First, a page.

The next morning, the message that Kleem was too intimidated to deliver during his police interrogation arrived in full view of the entire Laltrana Bay Area. A shiny blue Human lander floated down gracefully into Laltrana’s main square, which their ancestors had built centuries before.
A crowd of onlookers, barely contained behind hastily-erected police barricades, craned their scaly or exoplated necks to see the lander’s hatch open in a burst of steam and soft, yellow light. A murmur arose from the crowd as three Humans, two females and a male, dressed in bright-red flight suits, descended the lander’s charcoal gray exit ramp. The male, somewhat alarmingly, cradled a large particle rifle in his muscular arms.
Laltrana’s mayor, flanked by the provincial governor and a representative of the First Citizen’s office, stepped forward to greet them, as nervous police officers, including Pelidor, looked on. What, he wondered, would be asked of him that bright sunny fall day?
Look at them smiling, he thought, like they just got home from vacation.
Mayor Telaxis spoke first. Her green scales contrasted sharply with the Humans’ flight suits, but between her dignified bearing and the severe cut of her jet black dress suit, she looked thoroughly in charge of the situation.
“Welcome visitors,” she said. “I am required to point out, however, that your unannounced arrival is in direct violation of interplanetary law. Regretfully, I must ask you to return to orbit until you have obtained proper clearances from our world government.”
The three Humans glanced at each other as if they hadn’t heard correctly — before doubling over with laughter.
“Interstellar law?” said the taller of the two females. “And who do you think wrote the law? My dear little mayor, the only violation is yours. Your illegal occupation of this world ends now. Return to your work stations and await orders. Your supervisors will arrive shortly. It’s time we brought this renegade world in alignment with protocol.”
Governor Dalinor swept the air in front of him with both hands, palms down.
“We will do nothing of the kind,” he said. “You have been warned. At this moment, weapons are trained on your vessel. I will not hesitate to give the order to destroy it, if you do not comply with the law.”
The male Human sneered and lifted the sites on his particle rifle to eye level.
“Weapons?” he said. A blast of blue energy emerged from the rifle muzzle and incinerated Dalinor in an instant. “Weapons?”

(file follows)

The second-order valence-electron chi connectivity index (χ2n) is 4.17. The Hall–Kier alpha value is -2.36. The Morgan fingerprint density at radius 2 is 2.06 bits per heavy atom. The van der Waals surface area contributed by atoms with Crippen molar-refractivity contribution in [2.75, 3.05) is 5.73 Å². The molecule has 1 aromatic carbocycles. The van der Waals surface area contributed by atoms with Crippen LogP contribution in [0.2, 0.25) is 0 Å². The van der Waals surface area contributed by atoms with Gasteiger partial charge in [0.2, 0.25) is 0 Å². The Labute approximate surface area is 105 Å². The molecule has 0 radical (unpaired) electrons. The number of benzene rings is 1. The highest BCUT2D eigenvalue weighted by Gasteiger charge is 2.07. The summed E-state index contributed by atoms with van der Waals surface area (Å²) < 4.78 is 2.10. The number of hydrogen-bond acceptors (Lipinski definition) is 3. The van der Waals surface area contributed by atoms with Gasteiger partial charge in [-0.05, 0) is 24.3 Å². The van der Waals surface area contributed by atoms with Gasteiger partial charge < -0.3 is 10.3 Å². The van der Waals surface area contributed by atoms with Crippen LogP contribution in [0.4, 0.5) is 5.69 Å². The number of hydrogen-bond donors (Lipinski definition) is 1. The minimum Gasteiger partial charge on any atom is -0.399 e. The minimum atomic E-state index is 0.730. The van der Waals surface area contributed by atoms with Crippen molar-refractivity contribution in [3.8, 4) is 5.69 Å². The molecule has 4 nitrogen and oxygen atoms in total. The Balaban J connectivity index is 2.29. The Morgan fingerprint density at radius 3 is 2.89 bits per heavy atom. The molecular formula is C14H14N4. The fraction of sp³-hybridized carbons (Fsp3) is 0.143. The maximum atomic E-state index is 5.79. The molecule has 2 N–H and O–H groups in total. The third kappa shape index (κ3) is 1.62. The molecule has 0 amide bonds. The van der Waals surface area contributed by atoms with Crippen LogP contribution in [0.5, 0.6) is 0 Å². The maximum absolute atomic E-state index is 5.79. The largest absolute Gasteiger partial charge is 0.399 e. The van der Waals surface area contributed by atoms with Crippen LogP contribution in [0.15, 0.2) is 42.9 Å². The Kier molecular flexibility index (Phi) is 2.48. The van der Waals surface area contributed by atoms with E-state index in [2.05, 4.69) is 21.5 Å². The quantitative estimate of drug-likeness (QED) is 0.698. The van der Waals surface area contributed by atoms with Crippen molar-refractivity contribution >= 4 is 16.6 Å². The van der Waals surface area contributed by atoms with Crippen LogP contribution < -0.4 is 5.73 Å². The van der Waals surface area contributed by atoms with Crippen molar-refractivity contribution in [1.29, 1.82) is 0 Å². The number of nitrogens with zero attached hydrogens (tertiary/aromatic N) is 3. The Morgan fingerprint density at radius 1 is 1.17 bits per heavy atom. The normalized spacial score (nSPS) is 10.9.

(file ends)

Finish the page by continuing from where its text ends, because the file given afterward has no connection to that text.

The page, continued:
He fired again, this time at the majestic state house at the far end of the town square. It glowed bright red before bursting apart in a storm of shrapnel, broken glass and singed stone. Terrorized, the crowd dispersed as, in the near distance, the wails and screams of everyone who’d been in the vicinity of the state house reached their ears. In their wake was only the mayor, visibly shaken, and the Laltrana police force, eyes downcast to avoid even the appearance of defiance.
Rolthedry, the representative of the First Citizen, choked a bit in the smoke-filled air.
“The First Citizen anticipated your arrival,” he said, “and invites you to join her in the Round House. Please, step this way.”
The second Human female, who’d remained silent and frowning, clapped her dark hands in an insistent rhythm.
“Tell that moron to get her scaly little behind to my ship immediately,” she said. “I will not tolerate such insubordination.”
“At once, Your Grace,” said Rolthedry. “Um … excuse me for asking, but should I also summon the Intelai?”
The Humans’ faces went blank. The second female’s voice was laced with fear.
“You … you have an intact Intelai?” she said.
“Why yes,” said Rolthedry, “just up the shallow ridge to our south. Would you like to inspect it yourself?”
“That … won’t be … be necessary at this time,” said the Human. “Just get your idiotic leader over here pronto. We’ll deal with that worthless pile of scrap later.”
Rolthedry bowed and turned on his heels. But before he set off for the Round House, he took out his frustration by barking at the Laltrana Police Commissioner.
“Keep this area clear!” he said. “If that lander sustains a single scratch, I’ll take it out of your hides, personally!”
Pelidor and the rest of the police force watched him stalk off, then stood at full alert at the stern Commissioner’s stern command. In the midst of so much drama, no one noticed the teenage Galorn who’d hidden behind a large blue mail box as soon as all the shouting started. Though rattled to his core by the Human’s terrifying display of military superiority, he’d held his ground.
In the tension that followed, he slipped out of the main square and headed for Laltrana’s back alleys as fast as his insectoid legs would carry him.
“Ask me,” he whispered, “those Humans were scared of the Intelai. Maybe it knows what to do.”
But as he scurried up the rubble leading to the ruins that he’d visited a few days before, he couldn’t help feeling that the quiet life he’d led in the Weldrons would soon come crashing down around his antennae.
(To be continued)
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